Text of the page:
This blog is for everyone who uses words.

The ordinary-sized words are for everyone, but the big ones are especially for children.

Thursday, 17 February 2011

Aitch bones - a rant!

These aitches! I mean, some you say (hello!) and some you don't (honestly).

Some are even trickier than that. I've always felt sorry for those clever people in the USA who don't like saying the aitches in herb or human. They have to pronounce these words so carefully (to make sure everyone knows they are missing out the aitch-sounds on purpose) that they almost burp when they say them.
My English teacher used to get into the same trouble with hotel - but then she was about a hundred and fifty years old.

Put'em in, miss'em out - people do it all the time and I've never noticed the sky falling

There is just one aitch word which drives me nuts, though. I'd hoped that eventually people would decide to say it my way, but now there's even an advert on the television which, horridly, GETS IT WRONG.



The advert is for high definition television - HD TV- and the word is, of course, aitch.

Aitch, for heaven's sake. Aitch! Look at it: aitch. Not, you will notice, haitch. (My town and postcode begin with aitches, which is perhaps why I get so heated about this small word. On the other hand, thank heavens I'm not called Hannah Hitchhouse.)

 I mean, what is people's problem with aitch??? Okay, some words beginning with aitch start with a h sound (hiccup) and some don't (honour). But are any words at all which start with a h sound and don't have an aitch at the beginning?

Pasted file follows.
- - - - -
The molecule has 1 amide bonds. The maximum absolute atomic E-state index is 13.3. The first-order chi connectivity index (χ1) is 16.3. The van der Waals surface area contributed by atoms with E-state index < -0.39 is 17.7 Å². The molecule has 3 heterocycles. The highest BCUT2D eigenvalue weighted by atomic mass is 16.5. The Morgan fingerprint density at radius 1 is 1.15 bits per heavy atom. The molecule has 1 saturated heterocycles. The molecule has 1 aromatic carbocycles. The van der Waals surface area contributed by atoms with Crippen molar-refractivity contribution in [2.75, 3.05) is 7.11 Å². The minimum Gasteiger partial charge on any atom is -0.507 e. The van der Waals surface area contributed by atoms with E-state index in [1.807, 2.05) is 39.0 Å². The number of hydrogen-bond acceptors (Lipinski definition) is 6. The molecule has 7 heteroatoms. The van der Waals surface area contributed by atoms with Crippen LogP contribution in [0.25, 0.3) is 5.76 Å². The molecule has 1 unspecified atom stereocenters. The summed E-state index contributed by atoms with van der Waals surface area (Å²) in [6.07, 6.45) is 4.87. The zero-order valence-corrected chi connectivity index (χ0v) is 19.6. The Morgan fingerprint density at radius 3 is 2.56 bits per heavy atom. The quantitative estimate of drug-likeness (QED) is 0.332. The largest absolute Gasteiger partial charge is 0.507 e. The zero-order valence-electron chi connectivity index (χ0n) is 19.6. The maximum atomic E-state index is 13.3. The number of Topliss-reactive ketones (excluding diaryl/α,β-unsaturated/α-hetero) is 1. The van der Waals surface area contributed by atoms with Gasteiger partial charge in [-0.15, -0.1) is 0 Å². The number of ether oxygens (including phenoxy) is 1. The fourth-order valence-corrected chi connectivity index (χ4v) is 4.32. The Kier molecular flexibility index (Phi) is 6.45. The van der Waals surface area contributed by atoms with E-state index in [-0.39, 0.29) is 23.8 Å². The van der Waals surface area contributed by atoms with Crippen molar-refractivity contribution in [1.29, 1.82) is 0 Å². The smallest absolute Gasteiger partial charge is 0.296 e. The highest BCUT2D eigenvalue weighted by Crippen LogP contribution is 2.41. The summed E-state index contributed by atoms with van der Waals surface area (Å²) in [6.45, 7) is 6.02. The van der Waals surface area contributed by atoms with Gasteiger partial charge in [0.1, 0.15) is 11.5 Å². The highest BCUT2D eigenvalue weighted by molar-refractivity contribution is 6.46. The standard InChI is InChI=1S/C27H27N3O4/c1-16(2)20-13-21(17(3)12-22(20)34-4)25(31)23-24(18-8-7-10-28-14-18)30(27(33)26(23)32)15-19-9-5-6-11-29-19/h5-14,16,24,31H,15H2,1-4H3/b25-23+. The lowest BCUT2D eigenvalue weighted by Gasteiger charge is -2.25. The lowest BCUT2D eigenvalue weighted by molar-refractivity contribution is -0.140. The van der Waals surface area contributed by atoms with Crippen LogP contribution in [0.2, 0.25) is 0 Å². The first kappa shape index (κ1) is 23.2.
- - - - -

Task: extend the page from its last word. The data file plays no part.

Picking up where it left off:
Well, not that I can think of at the moment.*

So aitch, okay? NOT haitch. Not never never no-how!


Word to use today: horrid. This word is from the Latin word horridus which means bristling or shaggy, from horrēre, which means to bristle.

*Apart from who!


  1. Agree with you as usual and in addition I can't bear AN hotel, AN historical...that kind of thing...even though they might be correct technically!

  2. In Northern Ireland, Protestant children are taught to say aitch and Catholic children are taught to say haitch. I'm not Irish but if I was, I'd want to be a Protestant.

    In Welsh, H is pronounced but it's treated as a vowel. There's no indefinite article in Welsh but the definite article is y before consonants and yr before vowels and nouns beginning with H. (A definite article after a vowel is 'r but I'll save that for another post.)

  3. I had no idea about the Protestant/Catholic divide in Northern Ireland. Wow, a real-life and current shibboleth (hm, perhaps shibboleths might make a post)!

    Lovely to hear about the Welsh, too, Sophie. These h s* seem to cause trouble wherever they go.
    *Apostrophes can be dodgy, too...